By Wayne Jebian
As Latinos pass the age-65 mark, they face many of the same concerns as the general population — broadly, the loss of independence and the possibility of dementia. However, the ways that Latinos and Caucasians deal with these issues is what sets them apart.
Delia J. González Sanders, chair of the Department of Social Work at Central Connecticut State University, is among the state’s top experts on dementia in older Latino populations, having authored the book Dementia Care with Black and Latino Families with her colleague, Dr. Rick Fortinsky. After studying this almost invisible world of families caring for older loved ones in the home, Dr. González Sanders was struck by how little concrete information is available about the needs of such families, describing a “black hole” in public services to this stratum of the population.
One thing that she does know, and charts in her book clearly show this, is that the percentage of Latinos will jump to nearly 20% (from 7% in 2009) of the United States’ over-65 population by the year 2050. “One of the reasons I wrote this book was to prepare for the population explosion that is coming,” she said.
The experience of Latino families is distinct from that of the general population, driven by an ethos that some call “Familismo” to take care of their own, not seek outside help, and to fiercely resist sending loved ones to nursing homes and other institutions if at all possible. The tendency to keep family matters private feeds the shortfall in relevant healthcare and social services in a kind of vicious circle, one characterized by self-sacrifice and lack of communication with social service and healthcare providers.
Language barriers, including a lack of bilingual doctors and clinicians and long-standing stigmas associated with the loss of mental faculties, keeps families and individuals struggling in isolation.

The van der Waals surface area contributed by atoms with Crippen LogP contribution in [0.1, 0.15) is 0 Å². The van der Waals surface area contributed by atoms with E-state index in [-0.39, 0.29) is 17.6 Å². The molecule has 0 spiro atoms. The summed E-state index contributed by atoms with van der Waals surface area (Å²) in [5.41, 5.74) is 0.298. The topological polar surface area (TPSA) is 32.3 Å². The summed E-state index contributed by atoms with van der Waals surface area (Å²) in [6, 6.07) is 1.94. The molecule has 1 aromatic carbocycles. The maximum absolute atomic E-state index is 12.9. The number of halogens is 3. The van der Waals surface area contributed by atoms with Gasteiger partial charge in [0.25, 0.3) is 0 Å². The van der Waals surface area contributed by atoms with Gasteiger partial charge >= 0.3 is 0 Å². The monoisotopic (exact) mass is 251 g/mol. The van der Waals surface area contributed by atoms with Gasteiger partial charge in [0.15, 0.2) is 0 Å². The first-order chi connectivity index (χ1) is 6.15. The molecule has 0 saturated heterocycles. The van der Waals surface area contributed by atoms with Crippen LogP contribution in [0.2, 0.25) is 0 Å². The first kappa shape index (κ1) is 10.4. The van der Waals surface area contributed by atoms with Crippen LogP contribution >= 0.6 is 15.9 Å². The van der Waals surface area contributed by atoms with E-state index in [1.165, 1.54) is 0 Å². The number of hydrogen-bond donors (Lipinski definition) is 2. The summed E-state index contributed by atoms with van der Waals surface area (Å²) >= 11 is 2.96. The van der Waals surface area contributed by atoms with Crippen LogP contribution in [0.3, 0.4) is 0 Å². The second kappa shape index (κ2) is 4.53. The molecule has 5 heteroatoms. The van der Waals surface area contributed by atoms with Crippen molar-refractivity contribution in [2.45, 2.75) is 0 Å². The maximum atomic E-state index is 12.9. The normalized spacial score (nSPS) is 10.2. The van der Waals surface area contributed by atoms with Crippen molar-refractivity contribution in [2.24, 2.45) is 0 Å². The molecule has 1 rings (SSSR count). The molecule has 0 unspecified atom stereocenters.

Dr. González Sanders describes a woman with an adolescent child of her own who moved into the basement of her parents’ house because her father had developed dementia and her mother had other health problems. The demands of caregiving and work caused this woman to neglect her own chronic health conditions.
Having a renal disease, she should have been receiving dialysis treatments multiple times per week, but she often deferred her own treatments and had cut her dialysis down to once per week. “There has to be care for the caregiver as well,” said González Sanders. “It’s not enough just to take care of the individual with dementia.”
Helping families who are caring for loved ones with dementia would look very different for Latinos than for Anglos, according to González Sanders. Conventional support groups, which bring strangers together to discuss their situations, would not work for most Latino families.
Instead, González Sanders recommends having a social worker or healthcare worker meet with the family to help organize care duties and delegate care-giving responsibilities.
Where insurmountable logistics or lack of available family members necessitate placing older adults into care facilities, those facing this decision feel “forced,” said González Sanders. “They feel like they have no other alternative because they physically can’t care for their spouse or loved one.” Both the prerogatives of Familismo and state budgets would be better served by having more home-care options available.
Nursing Homes Inadequate
Language issues and cultural barriers can throw additional challenges into the mix for families exercising the nursing-home option. Dr. González Sanders recounted the experience of a woman who had to place her husband of 40 years into a home with no bilingual staff. “He was being allowed to vegetate,” she recalled. “He was getting bed sores.”
It took Dr. González Sanders’ professional intervention to bring about minor changes that made large differences in the patient’s welfare. The included changes were participating in treatment meetings with the interdisciplinary care team, the patient and the caregiver spouse, advocating for a language interpreter for the patient and spouse, requesting that medicine and other health care information be provided in Spanish. Spanish language magazines were made available to supplement Spanish language television.